Harvest starts at 6 a.m. on Tuesdays and Fridays at the Side Yard Farm & Kitchen in Portland, Ore. Stacey Givens, the 36-year-old owner and chef, brews a carafe of coffee in the catering barn where she cooks the produce they grow on site, and assigns tasks to her crew.
It’s unseasonably warm in Portland this July, hitting the 90s by midday, so farm intern Beth Craw drags a hose around to water the crops first thing. Grace Rahn sets to gingerly trimming the colorful heads off marigold, calendula and nasturtium plants, three of nine varieties that comprise the farm’s edible flower mix. Later, she’ll pack orange, yellow and purple blooms into plastic shell containers for delivery. Givens wanders her acre of land hunting for fennel pollen and seeds. She lops off whole heads at a time, spindly bouquets dotted with juicy clusters the color of sunflowers.
Women hold a significant place in Portland’s urban farming community — a stark contrast to many other parts of the country. A 2012 Department of Agriculture report put women at just 14% of principal farm operators across the U.S, but more than twice that in some parts of Oregon. Givens has a small army of female farmer friends who spend their days working, sweating and chatting side by side. They are the antithesis of desk dwellers; with their hands in the earth, they live free from the tether of screens. In addition to the two women on the farm, Givens employs 10 on the catering side. Then there’s her broader circle — a group of local farmers, chefs, bakers, pastry chefs and mixologists who get together to eat, drink, share business and practical advice, and collaborate.
This uniquely supportive community of women who know food is a welcome departure for Givens. She started her career in restaurants that often reinforced the stereotype that kitchens are notoriously sexist spaces. On the cooking line, men would grab her in passing, corner her in walk-in freezers and make lewd comments about her queer identity. “You don’t know who to turn to or what to say when you’re in a kitchen with all men,” Givens says. “Women farmers are lucky enough in Portland to kind of run the show here.”
By 11 a.m., Givens and her team will move everything to a shaded wash station and work together to clean and package the vegetables for delivery to a dozen local restaurants. The scent of onions wafts around the workers as Craw packs bright white cipollinis with long green leaves into plastic bags. She lays purple Japanese turnips on a rack and hoses them down, pulling the root hairs off each one by one. “These are beautiful,” she says, holding the vegetable close to her eyes. “They’re in the middle school stage of life.” Craw herself is undergoing a rebirth of sorts at age 36. A year ago, she left her high-pressure job as a traveling event marketer to pursue her lifelong dream of farming — her path to a simpler, more meaningful and more connected life.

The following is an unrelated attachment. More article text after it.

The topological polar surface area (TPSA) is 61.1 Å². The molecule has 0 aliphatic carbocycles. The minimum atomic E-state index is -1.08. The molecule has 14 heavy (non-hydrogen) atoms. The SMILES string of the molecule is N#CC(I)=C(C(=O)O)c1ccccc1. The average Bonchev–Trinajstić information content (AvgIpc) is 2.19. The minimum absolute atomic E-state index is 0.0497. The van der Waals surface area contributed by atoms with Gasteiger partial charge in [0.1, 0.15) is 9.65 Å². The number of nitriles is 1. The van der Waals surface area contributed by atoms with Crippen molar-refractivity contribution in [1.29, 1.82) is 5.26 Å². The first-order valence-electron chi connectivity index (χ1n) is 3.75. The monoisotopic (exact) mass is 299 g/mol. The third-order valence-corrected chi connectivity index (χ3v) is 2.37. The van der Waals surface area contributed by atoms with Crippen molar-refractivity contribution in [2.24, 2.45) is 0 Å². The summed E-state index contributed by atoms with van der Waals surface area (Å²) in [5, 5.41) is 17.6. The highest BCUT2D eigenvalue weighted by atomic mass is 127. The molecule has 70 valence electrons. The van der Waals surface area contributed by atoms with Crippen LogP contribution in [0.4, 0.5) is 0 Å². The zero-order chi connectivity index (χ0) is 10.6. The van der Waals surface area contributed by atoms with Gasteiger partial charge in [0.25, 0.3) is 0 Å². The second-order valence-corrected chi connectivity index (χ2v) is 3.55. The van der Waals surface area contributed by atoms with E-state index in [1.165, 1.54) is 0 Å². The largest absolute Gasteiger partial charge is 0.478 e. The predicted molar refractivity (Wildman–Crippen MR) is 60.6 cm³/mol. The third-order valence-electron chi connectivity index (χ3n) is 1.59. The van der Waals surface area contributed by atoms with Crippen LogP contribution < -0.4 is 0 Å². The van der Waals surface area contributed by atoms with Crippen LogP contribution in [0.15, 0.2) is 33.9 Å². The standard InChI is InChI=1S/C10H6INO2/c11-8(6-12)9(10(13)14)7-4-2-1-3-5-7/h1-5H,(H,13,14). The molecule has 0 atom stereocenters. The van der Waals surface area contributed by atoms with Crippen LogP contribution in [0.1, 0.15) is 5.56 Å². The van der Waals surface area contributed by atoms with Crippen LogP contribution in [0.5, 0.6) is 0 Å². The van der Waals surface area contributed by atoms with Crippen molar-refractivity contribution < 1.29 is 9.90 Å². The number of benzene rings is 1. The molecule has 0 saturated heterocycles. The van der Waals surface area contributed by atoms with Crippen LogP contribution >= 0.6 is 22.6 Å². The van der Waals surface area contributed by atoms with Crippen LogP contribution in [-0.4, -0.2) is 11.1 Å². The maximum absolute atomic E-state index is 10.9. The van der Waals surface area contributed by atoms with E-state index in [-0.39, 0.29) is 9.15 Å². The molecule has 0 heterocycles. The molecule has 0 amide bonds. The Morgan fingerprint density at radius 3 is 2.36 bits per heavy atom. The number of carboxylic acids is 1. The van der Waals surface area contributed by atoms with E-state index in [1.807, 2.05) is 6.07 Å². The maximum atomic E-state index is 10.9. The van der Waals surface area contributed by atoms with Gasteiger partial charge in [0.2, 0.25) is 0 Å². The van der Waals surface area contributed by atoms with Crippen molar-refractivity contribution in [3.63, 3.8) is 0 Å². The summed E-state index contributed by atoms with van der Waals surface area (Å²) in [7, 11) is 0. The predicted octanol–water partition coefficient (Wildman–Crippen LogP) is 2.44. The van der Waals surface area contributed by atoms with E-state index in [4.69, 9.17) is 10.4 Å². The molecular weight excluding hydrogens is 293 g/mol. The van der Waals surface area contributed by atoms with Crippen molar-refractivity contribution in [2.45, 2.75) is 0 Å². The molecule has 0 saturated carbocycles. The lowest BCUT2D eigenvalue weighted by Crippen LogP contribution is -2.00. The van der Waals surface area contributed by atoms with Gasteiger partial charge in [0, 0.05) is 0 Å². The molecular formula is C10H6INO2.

Givens has built the Side Yard into a community gathering place, offering seed-to-plate brunches and cooking classes, as well as hipster events like farm yoga and bike-in movie screenings. Every other month, she hosts a bereavement group she calls the Lost Table, a meeting open to anyone struggling with grief. She started the discussions after losing her father to pancreatic cancer in 2011. “You’re surrounded by plants, flowers, nature,” she says. “It feels really soothing to be out here.”
A few blocks away, Givens’ wife Chelsea Willis, 32, wanders through the fragrant aisles of her greenhouse at the Sweet Delilah Farm. The two met when Willis signed up for a volunteer day at the Side Yard in 2016, and married six months later. Willis is a social worker focused on queer-, transgender-, non-binary- identifying youth coming out of the corrections system. She wanted to create an outdoor space where she could bring them to breathe. Givens encouraged her to take over a plot of land near her own farm. Turning to other women in the community for advice, Willis learned how to farm flowers. “We’re able to support one another’s adventures,” she says. “I’ve never been turned away when I needed help.”
Today, Givens has planned a rare gathering just for her circle. At around 3 p.m., when the sun is beating down directly on the crops, nine other women will begin to trickle in to prep for a lively dinner, each with her own home-grown contribution in hand.
Willis carries in a mountain of cosmos, dahlias and goldenrods for a flower installation she’ll drape above the table. Jme Holub, who lives on the Flying Coyote Farm with Lili Tova arrives with a bucket of indigo and teaches some of the others how to dip raw silk in the dye to create napkins.
Sally Bowers, who works at local ice cream shop Salt & Straw, sequesters herself away in the sweltering catering barn. She sweats over a berry buckle — the “buttery love child” created when coffee cake meets cobbler. Kusuma Rao, the chef behind the Portland and Tucson, Ariz., pop-up restaurant Ruchikala, watches over the smoking outdoor oven where she’ll bake spice-filled breads inspired by the Indian dishes her mother used to cook. Farmer Mary Ellen Ryce tends the grill, keeping a watchful eye on the wood-fired pork spinning over a waiting bed of cabbage. Althea Potter, chef at a nearby wine bar, whips up a garlicky risotto while local mixologists and partners Malia Myers and Melaney Schmidt shake up arugula cocktails.
By 8 p.m., the table is set. It’s time to eat.
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